Short Fiction ~ June Hunter
Honourable Mention, Strands International Flash Fiction Competition - 17
As she looks at the photograph of herself in her brown bikini on the Durban beach, Marian recalls that holiday. She recalls how the bikini she had knitted fitted perfectly when she had finished its construction, and that photo must have been taken before she ventured into the sea, because there wasn’t much of it covering her when she came back out.
That was the holiday when she, accompanied by the boyfriend, had driven the mother, younger brother, and sister on their first trip to the Indian Ocean. It was the year after the father had left and ‘gone off’ with the other woman. A holiday the mother, who had never been able to drive, had begged and pleaded for.
“Your sister and brother have never been to the sea,” she said. “Your father never took us anywhere. He’s gone off on a trip with her and her kids, though.”
Marian could still see the faces of the brother and sister when she glanced at them in the rear-view mirror as they were nearing the end of their seven hour journey.
“First person to see the sea gets a Tickey!” said the boyfriend, sitting next to her.
“What’s a Tickey?” said the brother.
“It’s an old-fashioned coin,” said the mother.
“What can we do with it, then?” said the sister.
“Just look out for the sea.” said Marian.
And, just as they left the motorway and were heading along Marine Parade to the hotel, the clutch had gone. The mother paid to have it fixed.
Underneath the photo of the knitted brown bikini, there’s a photo of the colonial style hotel. Beachfront, but not quite. On the corner furthest from the safe swimming areas. Dated. Cheap. Marian recalls the sullen waiter – Davison, she thinks his name was. He never smiled, and got worse when she said ‘smile Davison, it’s not that bad.’ She could slap her own face for that remark. Davison certainly looked as if he wanted to.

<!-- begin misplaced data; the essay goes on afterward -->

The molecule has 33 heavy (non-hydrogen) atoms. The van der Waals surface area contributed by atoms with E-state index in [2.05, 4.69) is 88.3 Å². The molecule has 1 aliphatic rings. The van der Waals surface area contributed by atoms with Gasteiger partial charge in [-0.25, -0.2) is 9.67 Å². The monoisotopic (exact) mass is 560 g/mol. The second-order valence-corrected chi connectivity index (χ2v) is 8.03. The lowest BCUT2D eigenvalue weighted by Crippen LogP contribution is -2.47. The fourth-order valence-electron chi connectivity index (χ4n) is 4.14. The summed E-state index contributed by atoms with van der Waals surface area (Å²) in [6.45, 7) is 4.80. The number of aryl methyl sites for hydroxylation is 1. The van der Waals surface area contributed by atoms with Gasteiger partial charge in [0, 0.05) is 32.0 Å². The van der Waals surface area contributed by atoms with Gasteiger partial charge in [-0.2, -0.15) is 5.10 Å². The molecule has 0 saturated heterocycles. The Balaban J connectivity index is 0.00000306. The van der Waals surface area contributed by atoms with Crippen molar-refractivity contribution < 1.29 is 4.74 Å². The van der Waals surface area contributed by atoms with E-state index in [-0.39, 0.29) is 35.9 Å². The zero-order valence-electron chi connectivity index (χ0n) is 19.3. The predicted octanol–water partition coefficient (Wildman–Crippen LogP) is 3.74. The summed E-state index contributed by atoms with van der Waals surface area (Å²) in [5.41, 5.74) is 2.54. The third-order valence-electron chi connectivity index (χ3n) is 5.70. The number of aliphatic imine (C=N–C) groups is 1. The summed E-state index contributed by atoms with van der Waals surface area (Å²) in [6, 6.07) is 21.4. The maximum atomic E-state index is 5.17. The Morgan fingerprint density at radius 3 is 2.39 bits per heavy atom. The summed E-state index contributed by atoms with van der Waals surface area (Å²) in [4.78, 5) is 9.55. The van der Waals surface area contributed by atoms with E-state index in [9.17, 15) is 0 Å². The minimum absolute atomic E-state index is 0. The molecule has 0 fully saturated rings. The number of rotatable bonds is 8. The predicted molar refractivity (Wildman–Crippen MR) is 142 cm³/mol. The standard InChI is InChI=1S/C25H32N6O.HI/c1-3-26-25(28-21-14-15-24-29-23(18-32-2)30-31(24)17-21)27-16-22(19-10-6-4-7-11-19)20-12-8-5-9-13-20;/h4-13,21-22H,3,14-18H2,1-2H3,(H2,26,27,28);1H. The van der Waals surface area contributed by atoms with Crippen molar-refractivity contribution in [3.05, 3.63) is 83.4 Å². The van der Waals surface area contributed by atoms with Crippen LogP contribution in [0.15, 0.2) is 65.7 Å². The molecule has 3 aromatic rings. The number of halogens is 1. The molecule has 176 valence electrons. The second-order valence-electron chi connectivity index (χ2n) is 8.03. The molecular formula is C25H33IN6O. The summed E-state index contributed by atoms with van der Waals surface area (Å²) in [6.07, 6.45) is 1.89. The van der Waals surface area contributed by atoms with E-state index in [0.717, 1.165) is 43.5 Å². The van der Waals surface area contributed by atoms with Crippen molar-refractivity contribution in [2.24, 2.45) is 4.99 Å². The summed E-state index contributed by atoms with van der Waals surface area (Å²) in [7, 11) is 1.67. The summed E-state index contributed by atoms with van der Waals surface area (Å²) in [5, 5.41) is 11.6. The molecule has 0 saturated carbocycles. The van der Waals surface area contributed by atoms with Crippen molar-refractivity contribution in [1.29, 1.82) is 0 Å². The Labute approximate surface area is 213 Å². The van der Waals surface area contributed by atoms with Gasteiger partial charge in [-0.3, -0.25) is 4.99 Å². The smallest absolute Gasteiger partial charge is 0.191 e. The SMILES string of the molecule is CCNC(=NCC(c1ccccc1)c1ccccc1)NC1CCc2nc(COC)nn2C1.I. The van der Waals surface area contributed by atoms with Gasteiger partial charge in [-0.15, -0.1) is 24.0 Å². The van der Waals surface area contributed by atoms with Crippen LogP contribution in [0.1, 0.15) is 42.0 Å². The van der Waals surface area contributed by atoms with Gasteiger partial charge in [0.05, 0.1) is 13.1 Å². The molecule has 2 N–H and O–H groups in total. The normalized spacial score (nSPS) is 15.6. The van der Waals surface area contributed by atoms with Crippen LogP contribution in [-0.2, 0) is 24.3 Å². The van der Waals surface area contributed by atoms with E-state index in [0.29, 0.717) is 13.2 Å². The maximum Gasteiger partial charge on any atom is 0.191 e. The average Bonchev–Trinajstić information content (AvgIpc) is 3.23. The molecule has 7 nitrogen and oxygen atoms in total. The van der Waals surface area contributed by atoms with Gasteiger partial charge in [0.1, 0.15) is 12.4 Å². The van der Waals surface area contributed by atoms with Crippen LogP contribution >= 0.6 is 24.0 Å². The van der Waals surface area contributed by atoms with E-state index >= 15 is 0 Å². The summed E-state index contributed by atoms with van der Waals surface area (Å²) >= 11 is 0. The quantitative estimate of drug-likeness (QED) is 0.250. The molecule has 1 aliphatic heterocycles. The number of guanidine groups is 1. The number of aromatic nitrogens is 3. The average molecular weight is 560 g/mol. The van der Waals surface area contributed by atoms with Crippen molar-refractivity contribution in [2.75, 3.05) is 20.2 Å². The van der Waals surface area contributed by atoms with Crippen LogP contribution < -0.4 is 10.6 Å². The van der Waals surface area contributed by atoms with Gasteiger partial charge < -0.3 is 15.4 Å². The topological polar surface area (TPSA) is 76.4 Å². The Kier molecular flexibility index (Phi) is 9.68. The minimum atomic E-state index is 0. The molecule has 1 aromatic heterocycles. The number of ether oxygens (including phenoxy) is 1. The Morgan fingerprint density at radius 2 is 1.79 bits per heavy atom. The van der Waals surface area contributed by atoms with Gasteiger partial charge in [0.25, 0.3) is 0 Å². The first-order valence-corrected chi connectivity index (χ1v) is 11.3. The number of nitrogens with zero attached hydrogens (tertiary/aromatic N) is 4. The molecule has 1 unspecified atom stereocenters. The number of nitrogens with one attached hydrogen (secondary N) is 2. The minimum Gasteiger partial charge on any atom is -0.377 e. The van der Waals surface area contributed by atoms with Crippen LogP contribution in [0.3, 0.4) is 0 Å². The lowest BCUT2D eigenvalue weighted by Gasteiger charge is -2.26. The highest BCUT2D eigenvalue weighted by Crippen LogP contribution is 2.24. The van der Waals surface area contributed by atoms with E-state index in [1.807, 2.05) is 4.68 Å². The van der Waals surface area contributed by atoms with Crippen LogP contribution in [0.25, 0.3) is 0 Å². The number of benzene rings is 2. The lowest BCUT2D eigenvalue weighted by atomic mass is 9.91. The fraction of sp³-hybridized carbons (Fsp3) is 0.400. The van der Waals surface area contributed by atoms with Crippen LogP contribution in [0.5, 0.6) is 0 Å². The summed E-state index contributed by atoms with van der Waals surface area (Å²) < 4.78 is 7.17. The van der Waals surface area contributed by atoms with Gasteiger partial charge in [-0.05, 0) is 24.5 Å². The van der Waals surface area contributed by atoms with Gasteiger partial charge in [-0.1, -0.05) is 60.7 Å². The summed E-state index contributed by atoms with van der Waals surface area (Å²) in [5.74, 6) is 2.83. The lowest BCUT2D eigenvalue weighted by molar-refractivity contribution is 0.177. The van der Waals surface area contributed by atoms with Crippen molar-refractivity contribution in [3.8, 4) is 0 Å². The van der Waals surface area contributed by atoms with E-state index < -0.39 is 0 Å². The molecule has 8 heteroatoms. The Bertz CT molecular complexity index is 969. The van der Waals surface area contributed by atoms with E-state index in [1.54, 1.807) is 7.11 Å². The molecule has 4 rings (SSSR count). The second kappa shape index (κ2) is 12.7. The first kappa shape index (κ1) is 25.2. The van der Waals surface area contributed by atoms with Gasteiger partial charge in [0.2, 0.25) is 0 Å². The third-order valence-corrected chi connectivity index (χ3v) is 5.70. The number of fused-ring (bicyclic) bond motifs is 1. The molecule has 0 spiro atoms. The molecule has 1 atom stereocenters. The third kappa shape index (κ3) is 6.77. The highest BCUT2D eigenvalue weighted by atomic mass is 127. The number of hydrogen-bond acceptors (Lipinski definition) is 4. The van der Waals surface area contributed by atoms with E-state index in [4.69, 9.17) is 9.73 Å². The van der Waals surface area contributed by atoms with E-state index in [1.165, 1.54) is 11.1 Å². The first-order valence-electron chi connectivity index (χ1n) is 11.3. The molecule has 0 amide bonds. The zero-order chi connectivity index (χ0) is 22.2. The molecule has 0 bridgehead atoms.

At the hotel, the boyfriend got into a sulk when he was expected to share a room with the brother. The mother didn’t like it, but relented when Marian insisted she was going to share with the boyfriend, ‘I’ll sleep in the other bed, I promise’; and the brother moved into the mother’s room.
On the next page, there’s a photo of the boyfriend and the brother on the rocks with the sea splashing in the background. The brother’s face is freckled and shiny, his hair standing up in sporadic peaks from the salt and the sand. A small fish dangles from the child’s fishing rod, and Marian notices the smile that never did cover the sadness behind it; and recalls the way he chattered on and on about how the boyfriend had helped him catch the fish.
Next to that photo there’s one of the mother in a deck chair. Her rust-coloured, recently permed hair dishevelled, her sunglasses covering her red-rimmed eyes as she stares out to sea. In those days, the mother was never far from a silent weep. On a towel next to her is the sister. She too wears a bikini, although there was very little to put inside it. Her face is sullen. The way it always seemed to be when she was that age. She is brushing sand from her legs and Marian recalls the heat of that sand and how it burned the soles of the feet.
She turns back to the photo of herself. She is leaning back on her elbows and grinning at the camera. Her skin has not yet been touched by the sun and glares white against the brown of the bikini. Her body is toned and shapely and she notices how flat her tummy is. No one would ever have guessed there was life growing inside her. She hardly knew herself, before it was gone.
June Hunter lives and writes in Sneem, County Kerry, Ireland. Her work has been featured in various publications including Flash Fiction Magazine, Reflex Fiction, Potato Soup Journal, Blue Nib, Strands Publishers and Bloom. She facilitates the Sneem Writers’ Group, and participates in – Clann na Farraige Writers’ Group, Kenmare; as well as taking part in the monthly Deadlines for Writers online writing challenges.